2.2. Experience

Although motivation generates important information about why people engage in camping activities, it does not necessarily indicate why such activities occur. Therefore, research on determining preferences for specific places and their connections with various motivations and experiences has become increasingly important [12]. Schmitt [16] put forward the concept of experiential marketing. He believes that with senses, emotions, thinking, actions and related experience activities, consumers can obtain unique and unforgettable experiences. Today’s rapid advancement in information technology has increased the symmetry of information between consumers and brands. In addition to giving consumers more choices, they also increase the content of many information searches to make consumers more aware of brands. Schmitt [17] believes that the general theoretical definition of marketing usually focuses on product advantages and characteristics, and provides technical recommendations and introductions to consumers, sometimes supplemented by price concessions to attract consumers to purchase; and experience Marketing pays more attention to purchase elements at the emotional and spiritual level, such as context and user experience, which allow consumers to directly feel the characteristics of the product, thereby attracting purchases. Therefore, the characteristics of experiential marketing can be found, including experiential marketing focusing on how to provide the value of consumer perception, emotion, cognition, behavior, and relationship, as well as the perception that consumers are perceptual, and the decision-making process is often influenced by emotion [18]. Garst, et al. [19] found that camping experience and outdoor forest experience have common characteristics, such as connection with nature, social interaction, escapism and self-renewal. The positive experience results of holiday camping have been specifically discovered in previous studies. For example, vacation camping provides opportunities for personal and social development, such as confidence, self-esteem, teamwork skills and increased social capital [20], as well as opportunities for building relationships [21].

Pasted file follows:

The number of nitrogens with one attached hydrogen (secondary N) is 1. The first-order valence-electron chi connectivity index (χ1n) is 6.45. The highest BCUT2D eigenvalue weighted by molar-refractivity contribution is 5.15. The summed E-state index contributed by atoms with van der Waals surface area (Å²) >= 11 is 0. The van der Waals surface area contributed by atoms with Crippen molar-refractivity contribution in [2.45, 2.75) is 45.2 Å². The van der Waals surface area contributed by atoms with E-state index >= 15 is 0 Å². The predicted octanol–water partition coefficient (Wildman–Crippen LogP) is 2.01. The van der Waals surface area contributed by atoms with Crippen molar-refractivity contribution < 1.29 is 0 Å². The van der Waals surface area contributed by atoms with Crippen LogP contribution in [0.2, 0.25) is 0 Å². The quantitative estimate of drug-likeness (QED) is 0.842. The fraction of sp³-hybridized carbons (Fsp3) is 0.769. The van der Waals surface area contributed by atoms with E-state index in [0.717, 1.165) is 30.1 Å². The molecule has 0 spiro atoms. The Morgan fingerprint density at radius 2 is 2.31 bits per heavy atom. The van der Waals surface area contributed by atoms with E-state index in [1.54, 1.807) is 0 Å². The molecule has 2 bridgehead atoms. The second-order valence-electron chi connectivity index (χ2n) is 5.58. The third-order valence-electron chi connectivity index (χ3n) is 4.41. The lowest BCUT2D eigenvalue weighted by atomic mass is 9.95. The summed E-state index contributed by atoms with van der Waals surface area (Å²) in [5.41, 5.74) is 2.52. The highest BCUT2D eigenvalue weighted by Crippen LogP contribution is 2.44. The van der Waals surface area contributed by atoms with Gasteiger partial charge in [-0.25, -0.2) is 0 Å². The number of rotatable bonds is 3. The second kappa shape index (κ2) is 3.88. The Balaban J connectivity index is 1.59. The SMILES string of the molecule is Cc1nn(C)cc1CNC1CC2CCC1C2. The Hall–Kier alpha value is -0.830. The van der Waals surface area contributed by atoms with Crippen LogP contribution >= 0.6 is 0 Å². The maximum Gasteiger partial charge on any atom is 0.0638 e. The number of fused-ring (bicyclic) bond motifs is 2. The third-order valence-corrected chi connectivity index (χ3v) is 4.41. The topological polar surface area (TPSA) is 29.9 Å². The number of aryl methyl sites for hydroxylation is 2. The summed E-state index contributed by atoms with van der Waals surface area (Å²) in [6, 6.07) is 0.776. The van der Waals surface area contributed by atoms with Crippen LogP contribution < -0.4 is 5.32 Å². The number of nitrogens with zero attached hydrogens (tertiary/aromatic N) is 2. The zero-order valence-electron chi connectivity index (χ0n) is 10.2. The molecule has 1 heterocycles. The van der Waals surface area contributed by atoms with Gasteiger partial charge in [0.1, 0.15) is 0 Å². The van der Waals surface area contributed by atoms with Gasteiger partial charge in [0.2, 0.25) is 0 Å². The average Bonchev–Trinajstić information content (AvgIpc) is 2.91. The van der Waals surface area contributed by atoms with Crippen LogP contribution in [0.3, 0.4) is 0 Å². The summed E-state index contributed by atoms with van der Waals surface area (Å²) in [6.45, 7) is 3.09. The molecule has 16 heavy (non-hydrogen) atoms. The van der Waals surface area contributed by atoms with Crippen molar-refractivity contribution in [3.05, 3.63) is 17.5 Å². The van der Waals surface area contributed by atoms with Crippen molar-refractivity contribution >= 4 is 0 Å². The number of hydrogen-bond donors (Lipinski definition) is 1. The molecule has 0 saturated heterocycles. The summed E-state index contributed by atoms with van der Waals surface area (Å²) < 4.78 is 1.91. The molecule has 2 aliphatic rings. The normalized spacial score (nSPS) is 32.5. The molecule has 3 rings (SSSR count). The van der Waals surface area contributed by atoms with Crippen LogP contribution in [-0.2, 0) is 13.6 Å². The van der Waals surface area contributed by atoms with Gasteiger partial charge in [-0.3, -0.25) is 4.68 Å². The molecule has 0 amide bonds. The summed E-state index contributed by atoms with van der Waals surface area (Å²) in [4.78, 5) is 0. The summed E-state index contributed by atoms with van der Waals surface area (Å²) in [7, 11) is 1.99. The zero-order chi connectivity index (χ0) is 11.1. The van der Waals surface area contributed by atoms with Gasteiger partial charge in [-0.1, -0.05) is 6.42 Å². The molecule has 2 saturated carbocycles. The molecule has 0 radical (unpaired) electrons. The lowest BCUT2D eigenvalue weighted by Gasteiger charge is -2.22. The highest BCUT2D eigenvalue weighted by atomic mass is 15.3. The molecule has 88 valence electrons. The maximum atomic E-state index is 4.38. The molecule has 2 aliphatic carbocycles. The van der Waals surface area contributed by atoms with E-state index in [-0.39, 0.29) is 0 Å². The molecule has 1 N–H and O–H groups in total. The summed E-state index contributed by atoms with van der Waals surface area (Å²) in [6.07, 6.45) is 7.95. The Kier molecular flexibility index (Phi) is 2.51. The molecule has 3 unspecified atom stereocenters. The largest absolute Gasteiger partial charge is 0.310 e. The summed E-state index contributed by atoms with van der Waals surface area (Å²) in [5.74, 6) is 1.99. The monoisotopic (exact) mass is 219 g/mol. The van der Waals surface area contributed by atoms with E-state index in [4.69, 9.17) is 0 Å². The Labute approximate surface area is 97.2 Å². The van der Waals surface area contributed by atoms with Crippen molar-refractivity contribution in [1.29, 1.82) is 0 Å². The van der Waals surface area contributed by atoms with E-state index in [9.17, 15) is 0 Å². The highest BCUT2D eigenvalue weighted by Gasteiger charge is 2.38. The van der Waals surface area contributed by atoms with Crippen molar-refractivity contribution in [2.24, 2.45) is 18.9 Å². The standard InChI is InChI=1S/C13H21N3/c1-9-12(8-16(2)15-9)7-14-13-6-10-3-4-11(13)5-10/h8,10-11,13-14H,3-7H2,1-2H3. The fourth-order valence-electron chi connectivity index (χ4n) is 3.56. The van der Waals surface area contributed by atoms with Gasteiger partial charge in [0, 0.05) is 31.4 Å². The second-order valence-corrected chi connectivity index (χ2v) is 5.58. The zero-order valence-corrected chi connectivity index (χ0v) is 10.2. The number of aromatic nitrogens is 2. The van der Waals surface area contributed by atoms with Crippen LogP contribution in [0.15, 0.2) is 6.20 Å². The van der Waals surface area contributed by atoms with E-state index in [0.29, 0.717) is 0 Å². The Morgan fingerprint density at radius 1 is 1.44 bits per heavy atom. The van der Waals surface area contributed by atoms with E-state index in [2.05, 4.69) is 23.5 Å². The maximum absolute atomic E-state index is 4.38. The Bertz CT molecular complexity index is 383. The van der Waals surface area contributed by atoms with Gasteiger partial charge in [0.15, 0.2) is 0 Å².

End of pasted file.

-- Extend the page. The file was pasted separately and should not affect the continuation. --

2.3. Satisfaction